Shantz set for his shot
Longtime assistant says no radical changes in store
Don’t look for the run-and-gun offense and zone defenses any time soon in the Colorado Mesa University men’s basketball program.
There will be some tweaks here and there, for sure, but Andy Shantz isn’t going to try to fix something that isn’t broken as he takes over as the Mavericks’ next men’s basketball coach. The motion offense and man defense will likely stay.
With Jim Heaps retiring from coaching to become an assistant athletic director for student success at CMU, Shantz, his assistant the past 16 years, was promoted to head coach Monday, effective immediately.
Shantz, who, like Heaps, is a former Mesa basketball player, has been the recruiting coordinator and offensive coach.
“To have my first head coaching job at a college that I went to and played at and to have so much invested in this program and in this university, it’s really special for me,” Shantz said Monday. “The other thing for me that I’m happy about is Coach Heaps will still be around.
“Our relationship goes much beyond a business relationship. The fact that he’ll be here on a day-to-day basis makes it really enjoyable for me.”
Shantz, 39, was recruited by Heaps, playing the 1994-95 season, but sitting out the next year after knee surgery. He was a senior starter on the Mavericks’ team that went 21-7 and won the RMAC West Division in 1996-97, Heaps’ first year as the head coach. He became an assistant coach the following season.
Each year, Heaps gave Shantz more and more responsibility as he groomed him to one day become a head coach.
“He gave me a lot of responsibility. There was that trust he had in me and that’s what got me prepared to get here,” Shantz said. “Not all coaches are like that, they want more control of things.”
Shantz had applied for head coaching positions the past few years, and turned down some offers to stay at Mesa.
“The understanding with Andy, because he’s been a candidate in numerous searches and because he’s chosen to stay here, this is a natural transition,” said CMU Athletic Director Tom Spicer. “Quite frankly, we have two good quality individuals and I don’t think we’re going to miss anything. I think we’re going to get better.”
Heaps said Shantz is ready, and he knows he’ll put his stamp on the program.
“Andy’s the guy to take it up a notch, to take it to the next level,” Heaps said. “He’s an unbelievable recruiter, he’s got a really good basketball mind, he relates well with the kids. He’s got that energy and drive that you need to have and I think it’s going to really go a complete step higher.”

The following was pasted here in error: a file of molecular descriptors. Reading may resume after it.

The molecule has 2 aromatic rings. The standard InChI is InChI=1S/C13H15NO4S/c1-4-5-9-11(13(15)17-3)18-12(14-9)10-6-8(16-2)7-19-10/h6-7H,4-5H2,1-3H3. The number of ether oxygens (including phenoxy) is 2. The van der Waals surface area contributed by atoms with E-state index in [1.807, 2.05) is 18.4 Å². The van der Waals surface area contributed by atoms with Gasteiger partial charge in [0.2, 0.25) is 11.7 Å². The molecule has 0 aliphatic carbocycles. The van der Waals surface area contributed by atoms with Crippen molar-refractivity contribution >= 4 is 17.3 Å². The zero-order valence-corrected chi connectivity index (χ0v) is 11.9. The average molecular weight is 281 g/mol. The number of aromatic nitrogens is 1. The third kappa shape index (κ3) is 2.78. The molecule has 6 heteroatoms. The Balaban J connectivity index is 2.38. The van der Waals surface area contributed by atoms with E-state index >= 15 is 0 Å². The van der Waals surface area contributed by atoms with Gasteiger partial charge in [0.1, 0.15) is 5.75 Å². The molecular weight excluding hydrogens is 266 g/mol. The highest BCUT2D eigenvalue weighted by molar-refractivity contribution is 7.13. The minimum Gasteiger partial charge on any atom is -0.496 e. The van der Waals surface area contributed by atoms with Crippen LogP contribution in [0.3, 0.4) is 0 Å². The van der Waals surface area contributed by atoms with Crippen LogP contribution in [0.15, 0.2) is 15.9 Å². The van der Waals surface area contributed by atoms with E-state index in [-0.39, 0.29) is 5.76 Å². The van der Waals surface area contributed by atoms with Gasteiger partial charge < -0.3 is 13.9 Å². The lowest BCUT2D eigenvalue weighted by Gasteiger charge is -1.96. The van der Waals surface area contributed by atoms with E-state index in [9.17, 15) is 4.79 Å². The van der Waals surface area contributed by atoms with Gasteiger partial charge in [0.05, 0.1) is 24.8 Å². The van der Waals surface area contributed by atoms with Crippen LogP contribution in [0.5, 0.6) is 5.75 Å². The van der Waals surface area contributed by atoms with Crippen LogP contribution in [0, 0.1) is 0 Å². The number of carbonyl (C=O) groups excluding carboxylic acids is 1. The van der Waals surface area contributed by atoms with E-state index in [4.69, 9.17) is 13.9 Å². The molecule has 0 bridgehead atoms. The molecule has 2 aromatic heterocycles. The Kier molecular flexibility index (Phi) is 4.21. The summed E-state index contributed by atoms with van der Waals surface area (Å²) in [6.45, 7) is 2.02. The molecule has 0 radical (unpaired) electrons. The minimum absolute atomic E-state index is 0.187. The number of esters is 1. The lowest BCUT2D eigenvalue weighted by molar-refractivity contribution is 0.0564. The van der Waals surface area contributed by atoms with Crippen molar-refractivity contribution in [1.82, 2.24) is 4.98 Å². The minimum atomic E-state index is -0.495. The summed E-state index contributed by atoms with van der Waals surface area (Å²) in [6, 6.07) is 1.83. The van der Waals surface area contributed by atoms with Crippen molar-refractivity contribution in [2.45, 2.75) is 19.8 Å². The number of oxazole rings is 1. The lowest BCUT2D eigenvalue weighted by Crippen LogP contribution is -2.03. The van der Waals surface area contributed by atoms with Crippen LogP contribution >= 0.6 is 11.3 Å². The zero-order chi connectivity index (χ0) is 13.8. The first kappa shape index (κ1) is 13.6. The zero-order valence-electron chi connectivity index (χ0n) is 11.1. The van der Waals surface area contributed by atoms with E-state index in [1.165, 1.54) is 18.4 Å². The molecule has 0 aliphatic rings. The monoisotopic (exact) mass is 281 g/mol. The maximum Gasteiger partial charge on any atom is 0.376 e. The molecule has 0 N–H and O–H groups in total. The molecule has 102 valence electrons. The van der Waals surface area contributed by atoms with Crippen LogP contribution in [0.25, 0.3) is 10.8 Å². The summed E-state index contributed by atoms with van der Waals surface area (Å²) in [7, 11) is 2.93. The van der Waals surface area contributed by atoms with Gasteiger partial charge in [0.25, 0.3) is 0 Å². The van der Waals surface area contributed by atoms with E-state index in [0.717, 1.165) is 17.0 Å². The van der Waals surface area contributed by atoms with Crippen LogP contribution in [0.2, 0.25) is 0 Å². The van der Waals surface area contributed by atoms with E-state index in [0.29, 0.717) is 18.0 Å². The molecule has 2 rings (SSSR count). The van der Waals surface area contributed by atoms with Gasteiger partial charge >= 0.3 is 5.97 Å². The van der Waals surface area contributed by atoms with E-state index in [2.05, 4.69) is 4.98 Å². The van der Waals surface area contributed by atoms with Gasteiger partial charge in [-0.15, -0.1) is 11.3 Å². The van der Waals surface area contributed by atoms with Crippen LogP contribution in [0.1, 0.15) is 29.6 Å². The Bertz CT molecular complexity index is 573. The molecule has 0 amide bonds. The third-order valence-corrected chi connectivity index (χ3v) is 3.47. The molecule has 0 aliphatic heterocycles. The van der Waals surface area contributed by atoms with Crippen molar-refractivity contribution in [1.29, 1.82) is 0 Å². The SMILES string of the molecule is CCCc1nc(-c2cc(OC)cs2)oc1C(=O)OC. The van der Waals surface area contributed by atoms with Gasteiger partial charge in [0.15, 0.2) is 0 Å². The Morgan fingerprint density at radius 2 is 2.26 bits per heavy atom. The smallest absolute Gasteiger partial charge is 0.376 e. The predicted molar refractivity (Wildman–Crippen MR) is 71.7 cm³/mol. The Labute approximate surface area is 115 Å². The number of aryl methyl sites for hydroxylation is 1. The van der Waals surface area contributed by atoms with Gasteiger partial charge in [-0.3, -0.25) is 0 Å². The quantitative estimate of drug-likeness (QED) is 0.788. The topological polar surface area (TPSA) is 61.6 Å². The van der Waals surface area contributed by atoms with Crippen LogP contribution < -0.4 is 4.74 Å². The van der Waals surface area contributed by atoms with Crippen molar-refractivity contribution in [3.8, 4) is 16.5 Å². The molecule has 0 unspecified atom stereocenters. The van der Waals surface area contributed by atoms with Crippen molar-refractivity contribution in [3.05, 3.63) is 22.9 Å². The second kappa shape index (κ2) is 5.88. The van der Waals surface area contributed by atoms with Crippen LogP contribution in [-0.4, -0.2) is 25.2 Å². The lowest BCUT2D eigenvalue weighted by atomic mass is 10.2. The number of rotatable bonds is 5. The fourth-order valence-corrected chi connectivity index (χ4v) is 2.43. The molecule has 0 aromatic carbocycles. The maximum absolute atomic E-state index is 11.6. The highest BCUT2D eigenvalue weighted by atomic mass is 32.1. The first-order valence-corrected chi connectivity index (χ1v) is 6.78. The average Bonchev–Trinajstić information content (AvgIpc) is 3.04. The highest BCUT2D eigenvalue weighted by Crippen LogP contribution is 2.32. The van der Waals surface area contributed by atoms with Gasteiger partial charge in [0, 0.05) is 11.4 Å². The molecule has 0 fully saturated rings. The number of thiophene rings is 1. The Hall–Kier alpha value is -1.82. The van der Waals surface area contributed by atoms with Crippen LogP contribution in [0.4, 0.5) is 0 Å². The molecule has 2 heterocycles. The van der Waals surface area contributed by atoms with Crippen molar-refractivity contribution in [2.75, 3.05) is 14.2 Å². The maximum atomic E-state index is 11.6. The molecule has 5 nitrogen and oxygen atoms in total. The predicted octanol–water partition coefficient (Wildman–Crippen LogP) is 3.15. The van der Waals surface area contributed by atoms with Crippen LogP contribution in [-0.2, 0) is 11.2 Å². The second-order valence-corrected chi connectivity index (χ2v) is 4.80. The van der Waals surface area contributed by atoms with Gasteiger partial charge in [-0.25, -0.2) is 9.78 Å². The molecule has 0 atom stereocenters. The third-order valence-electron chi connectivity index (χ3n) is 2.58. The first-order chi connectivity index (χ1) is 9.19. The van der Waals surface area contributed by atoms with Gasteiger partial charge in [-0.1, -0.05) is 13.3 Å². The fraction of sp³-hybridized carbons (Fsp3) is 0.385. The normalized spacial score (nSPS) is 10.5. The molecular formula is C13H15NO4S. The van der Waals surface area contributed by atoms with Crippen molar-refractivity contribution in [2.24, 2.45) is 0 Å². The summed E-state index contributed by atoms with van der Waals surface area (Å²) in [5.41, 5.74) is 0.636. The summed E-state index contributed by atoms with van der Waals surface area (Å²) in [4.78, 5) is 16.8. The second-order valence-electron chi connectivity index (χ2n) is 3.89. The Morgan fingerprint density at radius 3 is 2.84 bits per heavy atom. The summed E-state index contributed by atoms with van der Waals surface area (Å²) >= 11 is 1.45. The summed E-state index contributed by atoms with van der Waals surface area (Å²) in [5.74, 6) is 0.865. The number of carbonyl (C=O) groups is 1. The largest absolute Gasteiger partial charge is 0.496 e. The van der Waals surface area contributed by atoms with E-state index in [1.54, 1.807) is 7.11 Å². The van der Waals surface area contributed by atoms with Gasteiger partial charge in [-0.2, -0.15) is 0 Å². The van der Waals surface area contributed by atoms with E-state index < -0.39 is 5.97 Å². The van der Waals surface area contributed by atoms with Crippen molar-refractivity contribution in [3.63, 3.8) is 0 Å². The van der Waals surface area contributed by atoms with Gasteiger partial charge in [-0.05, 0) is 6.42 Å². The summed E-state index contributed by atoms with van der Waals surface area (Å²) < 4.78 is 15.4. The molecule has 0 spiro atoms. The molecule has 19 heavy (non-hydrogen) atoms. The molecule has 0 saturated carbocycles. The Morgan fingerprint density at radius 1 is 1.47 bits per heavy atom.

Jeff Hart, who played for Heaps and Shantz the past five years, said he saw Shantz grow as a coach every year and would have been disappointed had the university hired someone from outside the program to replace Heaps.
“Those two guys are great guys. Even off the court, I enjoyed being around them,” he said. “I’m happy for Shantz. He’s been an assistant for what, 16, 17 years? It’s much deserved. It’s one of those things that if they would have hired anybody else, it would have broken my heart.”
Junior point guard Daniel Estes said the Mavericks were happy to hear Shantz is taking over as head coach.
“The last two years with Coach Shantz I’ve seen a progression,” Estes said. “He’s definitely not afraid to come in and let his voice be heard. He demands the same respect we gave Coach Heaps and we’ll all give it to him.
“Coach Heaps is a really tough guy sometimes, he demands a lot and that’s what a good coach does. I can see Coach Shantz kind of embracing that role and demanding a lot from us.
“He’s a coach that’s like, cool off the court, laid-back like Coach Heaps, but when it comes to practice, games and basketball stuff, he’s all business, very serious. He’s not going to take anything less than 100 percent.”
After concentrating on offense most of his career with Heaps, Shantz said he’s confident he can also teach Mesa’s defense.
“I think I’ll be able to get them to guard,” he said. “Gosh, I played for him one year and have been around Coach Heaps for 19 years. In basketball years, that’s a long time, it’s a transient business.
“To learn from one of the best defensive coaches in the country, even for me it might start to sink in after a couple of years. After 19 years, you’d think that would set in.”